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Economy & Business

St. Louis Area Food Pantries Provide Food To More Families During Coronavirus Pandemic

The Urban League of Metropolitan St. Louis hosted its 23rd annual turkey drive at Old Jameston Mall in Florrisant on Tuesday. The group served over 6,000 families who were in need of a Thanksgiving Day meal.
The Urban League of Metropolitan St. Louis
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The Urban League of Metropolitan St. Louis hosted its 23rd annual turkey drive at Old Jameston Mall in Florrisant on Tuesday. The group served over 6,000 families who were in need of a Thanksgiving Day meal.

As businesses continue to shutter and unemployment rises, more people across the St. Louis region are worried about where their next meal will come from.

To help meet the need, food pantries and other organizations that provide food have ramped up their distribution efforts this holiday season.

Directors at the St. Louis Area Foodbank and the Urban League of Metropolitan St. Louis said they are seeing a steep increase in the demand for food. Many people across the region are lining up in distribution center lines for the first time because they have lost their jobs during the pandemic.

The St. Louis Area Foodbank is distributing about 5 million meals a month in the St. Louis region, up from the nearly 3.1 million meals it distributed before the pandemic, said Meredith Knopp, president and CEO of the St. Louis Area Foodbank.

Volunteers and team members from the St. Louis Area Foodbank distributed meals in 10 different locations across the region  to help meet the increased demand for food on Tuesday. The organization distributed about 400 turkeys and holiday meal boxes in downtown St. Louis to families in need.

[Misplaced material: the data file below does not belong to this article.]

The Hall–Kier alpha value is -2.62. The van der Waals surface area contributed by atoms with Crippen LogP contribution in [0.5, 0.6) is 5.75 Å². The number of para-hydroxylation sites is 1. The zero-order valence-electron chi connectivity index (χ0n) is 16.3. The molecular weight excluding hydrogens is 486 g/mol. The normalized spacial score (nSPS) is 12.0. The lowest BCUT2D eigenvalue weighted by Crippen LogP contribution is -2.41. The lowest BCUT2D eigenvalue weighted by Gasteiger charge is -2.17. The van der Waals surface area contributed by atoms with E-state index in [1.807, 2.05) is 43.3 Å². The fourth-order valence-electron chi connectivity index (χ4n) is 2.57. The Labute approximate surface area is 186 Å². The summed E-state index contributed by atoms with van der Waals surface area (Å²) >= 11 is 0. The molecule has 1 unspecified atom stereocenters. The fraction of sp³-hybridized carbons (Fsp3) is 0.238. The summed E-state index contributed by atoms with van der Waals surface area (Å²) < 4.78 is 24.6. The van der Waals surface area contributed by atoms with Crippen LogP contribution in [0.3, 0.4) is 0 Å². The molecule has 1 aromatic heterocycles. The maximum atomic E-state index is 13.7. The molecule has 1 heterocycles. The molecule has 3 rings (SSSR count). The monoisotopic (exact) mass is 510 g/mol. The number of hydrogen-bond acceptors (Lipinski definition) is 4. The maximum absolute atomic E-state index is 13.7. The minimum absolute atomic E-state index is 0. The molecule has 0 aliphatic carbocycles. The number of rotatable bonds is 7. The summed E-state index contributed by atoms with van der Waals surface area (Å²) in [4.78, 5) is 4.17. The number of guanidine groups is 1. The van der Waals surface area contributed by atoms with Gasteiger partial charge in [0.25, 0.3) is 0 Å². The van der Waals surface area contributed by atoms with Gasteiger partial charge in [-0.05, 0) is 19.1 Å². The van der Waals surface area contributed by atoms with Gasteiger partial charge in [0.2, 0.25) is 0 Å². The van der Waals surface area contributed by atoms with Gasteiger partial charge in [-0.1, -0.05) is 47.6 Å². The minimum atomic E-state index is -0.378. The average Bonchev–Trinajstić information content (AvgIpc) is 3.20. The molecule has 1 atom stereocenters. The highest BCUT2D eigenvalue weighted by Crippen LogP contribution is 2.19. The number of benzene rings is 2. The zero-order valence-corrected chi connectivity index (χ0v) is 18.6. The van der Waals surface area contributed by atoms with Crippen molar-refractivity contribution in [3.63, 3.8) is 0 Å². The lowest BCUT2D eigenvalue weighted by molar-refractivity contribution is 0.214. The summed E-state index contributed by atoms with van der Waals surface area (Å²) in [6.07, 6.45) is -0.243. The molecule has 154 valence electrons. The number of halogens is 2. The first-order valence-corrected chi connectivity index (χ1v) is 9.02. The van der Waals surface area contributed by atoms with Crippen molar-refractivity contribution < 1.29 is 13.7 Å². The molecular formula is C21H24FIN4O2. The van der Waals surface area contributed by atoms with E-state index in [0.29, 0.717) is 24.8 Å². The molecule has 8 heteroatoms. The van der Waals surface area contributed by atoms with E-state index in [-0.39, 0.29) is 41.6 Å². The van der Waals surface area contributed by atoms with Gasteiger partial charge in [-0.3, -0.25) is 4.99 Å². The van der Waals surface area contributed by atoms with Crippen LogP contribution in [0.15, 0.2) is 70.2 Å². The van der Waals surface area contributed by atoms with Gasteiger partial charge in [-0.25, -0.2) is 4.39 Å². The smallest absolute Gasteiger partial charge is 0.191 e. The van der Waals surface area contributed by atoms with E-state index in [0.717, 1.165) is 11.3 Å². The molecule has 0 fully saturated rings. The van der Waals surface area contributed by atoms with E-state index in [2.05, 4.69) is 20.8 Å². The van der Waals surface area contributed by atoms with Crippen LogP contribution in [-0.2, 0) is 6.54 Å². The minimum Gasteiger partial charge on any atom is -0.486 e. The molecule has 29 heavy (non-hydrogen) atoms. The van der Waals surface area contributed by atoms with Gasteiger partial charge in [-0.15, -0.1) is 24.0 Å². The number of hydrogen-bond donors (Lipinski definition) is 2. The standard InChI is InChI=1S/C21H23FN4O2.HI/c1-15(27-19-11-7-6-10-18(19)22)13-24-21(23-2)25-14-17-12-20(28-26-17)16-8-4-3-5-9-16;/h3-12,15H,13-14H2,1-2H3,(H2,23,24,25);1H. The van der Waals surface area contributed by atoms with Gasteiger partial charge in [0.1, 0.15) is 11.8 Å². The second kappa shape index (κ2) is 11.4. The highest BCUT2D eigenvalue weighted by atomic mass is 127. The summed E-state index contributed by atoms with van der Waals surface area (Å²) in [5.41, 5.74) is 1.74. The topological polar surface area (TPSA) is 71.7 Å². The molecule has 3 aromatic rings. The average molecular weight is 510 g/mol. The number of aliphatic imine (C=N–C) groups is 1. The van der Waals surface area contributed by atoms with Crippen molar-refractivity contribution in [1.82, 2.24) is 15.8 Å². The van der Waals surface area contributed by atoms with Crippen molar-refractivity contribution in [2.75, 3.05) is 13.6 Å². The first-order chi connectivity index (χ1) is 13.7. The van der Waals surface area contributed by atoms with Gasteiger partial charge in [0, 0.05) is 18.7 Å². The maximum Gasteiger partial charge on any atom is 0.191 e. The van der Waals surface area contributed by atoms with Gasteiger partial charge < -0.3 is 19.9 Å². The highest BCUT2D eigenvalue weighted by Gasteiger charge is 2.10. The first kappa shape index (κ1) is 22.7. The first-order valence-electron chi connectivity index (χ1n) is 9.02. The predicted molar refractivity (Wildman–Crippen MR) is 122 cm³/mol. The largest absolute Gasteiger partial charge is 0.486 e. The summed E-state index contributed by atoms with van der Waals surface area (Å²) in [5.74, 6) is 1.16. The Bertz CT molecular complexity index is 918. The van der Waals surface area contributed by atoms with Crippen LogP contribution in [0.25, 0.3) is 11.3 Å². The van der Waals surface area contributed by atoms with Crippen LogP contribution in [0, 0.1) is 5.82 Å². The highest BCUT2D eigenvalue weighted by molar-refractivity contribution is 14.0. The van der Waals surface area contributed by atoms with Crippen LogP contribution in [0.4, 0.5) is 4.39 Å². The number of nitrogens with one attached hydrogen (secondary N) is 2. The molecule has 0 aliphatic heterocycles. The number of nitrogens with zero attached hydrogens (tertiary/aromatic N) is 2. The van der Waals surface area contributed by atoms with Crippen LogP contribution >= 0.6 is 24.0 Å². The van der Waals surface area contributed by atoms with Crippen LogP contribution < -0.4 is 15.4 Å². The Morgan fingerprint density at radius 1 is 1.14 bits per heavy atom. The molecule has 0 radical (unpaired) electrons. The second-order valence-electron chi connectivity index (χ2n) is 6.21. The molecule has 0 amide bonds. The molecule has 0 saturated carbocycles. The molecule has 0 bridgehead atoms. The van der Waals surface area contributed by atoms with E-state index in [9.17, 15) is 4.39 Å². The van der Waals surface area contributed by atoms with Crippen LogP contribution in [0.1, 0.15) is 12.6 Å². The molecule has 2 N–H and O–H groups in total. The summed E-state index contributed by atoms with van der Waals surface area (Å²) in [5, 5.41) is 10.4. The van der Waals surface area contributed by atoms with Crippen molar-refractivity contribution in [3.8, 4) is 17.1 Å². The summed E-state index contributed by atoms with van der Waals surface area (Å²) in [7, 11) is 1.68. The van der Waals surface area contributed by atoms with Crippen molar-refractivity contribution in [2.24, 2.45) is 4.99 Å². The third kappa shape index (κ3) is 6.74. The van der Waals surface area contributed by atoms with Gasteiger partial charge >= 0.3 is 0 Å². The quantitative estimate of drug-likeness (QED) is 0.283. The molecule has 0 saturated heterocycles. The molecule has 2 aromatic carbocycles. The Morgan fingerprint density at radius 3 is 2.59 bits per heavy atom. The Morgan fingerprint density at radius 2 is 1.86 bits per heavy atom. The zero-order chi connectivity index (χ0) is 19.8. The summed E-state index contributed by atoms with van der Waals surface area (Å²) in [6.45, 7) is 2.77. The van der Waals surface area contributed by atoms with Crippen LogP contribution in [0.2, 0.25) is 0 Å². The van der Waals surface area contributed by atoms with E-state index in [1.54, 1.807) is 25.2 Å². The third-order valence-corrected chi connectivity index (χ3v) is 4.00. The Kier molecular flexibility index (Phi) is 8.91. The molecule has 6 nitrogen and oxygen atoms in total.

The St. Louis Area Foodbank
Volunteers and team members from the St. Louis Area Foodbank distributed meals in 10 different locations across the region on Tuesday to help meet the increased demand for food. The organization distributed about 400 turkeys and holiday meal boxes in downtown St. Louis to families in need.

“We're seeing it in our metro and our rural areas,” Knopp said of the increased need. “There's no one who is exempt from it, and there's so many people who are literally looking to put food on the table this holiday season for the first time.”

Knopp said people who once had their own successful businesses or worked for large corporations are now contemplating whether to pay bills or put food on the table. She also said people who are volunteering to help hand out food are in turn lining up to receive food assistance.

Social service organizations have been providing meals and household goods for families throughout the pandemic, but the increased need for meals is now the most common request from people in the region, said Michael McMillan, president and CEO of the Urban League of Metropolitan St. Louis.

“When you look at what has transpired over the past nine months and the economic devastation and uncertainty about the future, so many individuals have come through our lines,” McMillan said. “And so when you look at the inability to go back and get a position in the industry that you worked in for so, so many years, it really creates an economic instability and insecurity for the future, which then turns into a food insecurity for families as well, especially impacting children.”

The Urban League hosted its 23rd annual Thanksgiving turkey giveaway drive on Tuesday. It provided food, face masks, gloves and hand sanitizer to 6,000 families this Thanksgiving. Last year, the organization helped 2,000 families.

McMillan said the organization requested more donations from sponsors this year to give people a sense of normalcy.

“When you look at the middle class families that were previously doing very well and had job security and benefits and so many other things that we all take for granted in this country, just in February, then you will see a very different face of poverty that has come about because of the pandemic,” McMillan said.

Follow Andrea on Twitter: @drebjournalist.

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